Although my main task during the last two weeks was to finish the Broodlord for the fortnight bonus round, there were some other figures to be finished. Last year I bought some sets of the 1812 retreating Frenchmen by Alan and Michael Perry. Unique figures for a backgrounSd most manufacturers ignored until now. Maybe they thought there isn't enough chance to build an interesting range around Napoléon's defeat in Russia but the twins prove that black is white.
Here are the eight miniatures I painted lately:
The miniatures are from different sets from the Perrys' Napoleonic range more exactly from their sets FN168 to FN171. Some of them are wearing a rather usual kit as provided by the French army and other look ragged and wear civilian clothing they might have looted somewhere in Russia.
|French infantry officer with a looted pelisse|
|Grenadier of the Old Guard|
|Grand Duchy of Berg Lancer with civilian coat|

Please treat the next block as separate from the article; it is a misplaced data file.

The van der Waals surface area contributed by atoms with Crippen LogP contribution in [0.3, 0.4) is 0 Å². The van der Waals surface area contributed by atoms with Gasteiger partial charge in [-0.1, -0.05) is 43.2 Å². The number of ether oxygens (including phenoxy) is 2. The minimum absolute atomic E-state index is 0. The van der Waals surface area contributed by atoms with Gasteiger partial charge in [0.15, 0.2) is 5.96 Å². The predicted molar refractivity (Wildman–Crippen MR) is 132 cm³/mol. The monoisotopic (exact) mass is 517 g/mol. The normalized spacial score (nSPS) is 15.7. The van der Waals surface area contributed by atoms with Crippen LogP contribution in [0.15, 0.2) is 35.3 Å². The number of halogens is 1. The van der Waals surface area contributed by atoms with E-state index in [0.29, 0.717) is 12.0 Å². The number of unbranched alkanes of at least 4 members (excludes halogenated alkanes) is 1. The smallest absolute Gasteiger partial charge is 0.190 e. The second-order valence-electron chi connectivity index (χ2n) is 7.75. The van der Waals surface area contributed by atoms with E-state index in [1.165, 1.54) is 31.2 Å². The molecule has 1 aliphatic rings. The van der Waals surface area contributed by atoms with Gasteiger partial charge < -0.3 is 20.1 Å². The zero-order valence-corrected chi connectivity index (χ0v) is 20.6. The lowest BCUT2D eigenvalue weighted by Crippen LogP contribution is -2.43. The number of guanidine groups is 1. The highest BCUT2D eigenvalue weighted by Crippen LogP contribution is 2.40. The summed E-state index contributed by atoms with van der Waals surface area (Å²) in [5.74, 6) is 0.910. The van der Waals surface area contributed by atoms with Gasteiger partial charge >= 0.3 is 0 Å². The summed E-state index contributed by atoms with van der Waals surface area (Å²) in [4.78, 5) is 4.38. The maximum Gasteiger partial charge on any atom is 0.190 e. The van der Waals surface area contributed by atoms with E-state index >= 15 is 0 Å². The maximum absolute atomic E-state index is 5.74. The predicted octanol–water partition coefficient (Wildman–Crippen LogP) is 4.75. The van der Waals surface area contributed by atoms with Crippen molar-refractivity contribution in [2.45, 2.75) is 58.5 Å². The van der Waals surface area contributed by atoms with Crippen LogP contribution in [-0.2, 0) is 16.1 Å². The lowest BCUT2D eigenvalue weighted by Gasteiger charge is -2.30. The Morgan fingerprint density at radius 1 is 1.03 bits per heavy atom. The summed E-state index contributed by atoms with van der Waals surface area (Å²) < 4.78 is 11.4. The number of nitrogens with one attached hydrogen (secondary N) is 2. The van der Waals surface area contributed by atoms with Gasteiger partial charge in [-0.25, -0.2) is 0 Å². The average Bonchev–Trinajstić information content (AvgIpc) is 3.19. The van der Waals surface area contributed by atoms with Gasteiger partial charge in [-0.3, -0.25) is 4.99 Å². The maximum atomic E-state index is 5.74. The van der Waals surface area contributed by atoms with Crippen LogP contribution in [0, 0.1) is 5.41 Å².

|French Fusilier who might have robbed Santa|
|Allied Officer wrapped in a simple blanket|
|Chasseur à Cheval with a rather original kit|
|Voltigeur who improved his kit with a civilian jacket|
It was real fun to paint these miniatures. They are all extremely well sculpted and cast all the details are crisp and clear. Especially the faces are awesomly vivid and full of expression. Although I'm a great fan of Perry miniatures there are some range where the faces are a bit impassive which makes it very difficult for me to work out the highlights properly. But these Frenchmen are absolutely top notch. Until now I've rarely painted better figures.
As usual I painted the miniatures with Vallejo Model Colours paints and some Armypainter Quickshade for the shading. But after shading I took the time to highlight the clothing and the skinny parts in one or two stages and especially the faces work worth every stroke of the brush. Although I saw much better painted versions of those guys I'm absolutely happy with the result since it is one of the best for me so far.
For the basing I used corundum sand mainly. It's a very white and very fine sand which is usually used as grinding medium in dental technology. In addition to its bright white colour it has some sparkling grains in it and is very durable. To prevent that the drying PVA glue shines through yellowish I mixed a drop of white colour into it when I glued the sand onto the base. The grass tufts are by Mini Nature and come just ready to use. Fortunately I found them in a wargaming shop in Düsseldorf randomly.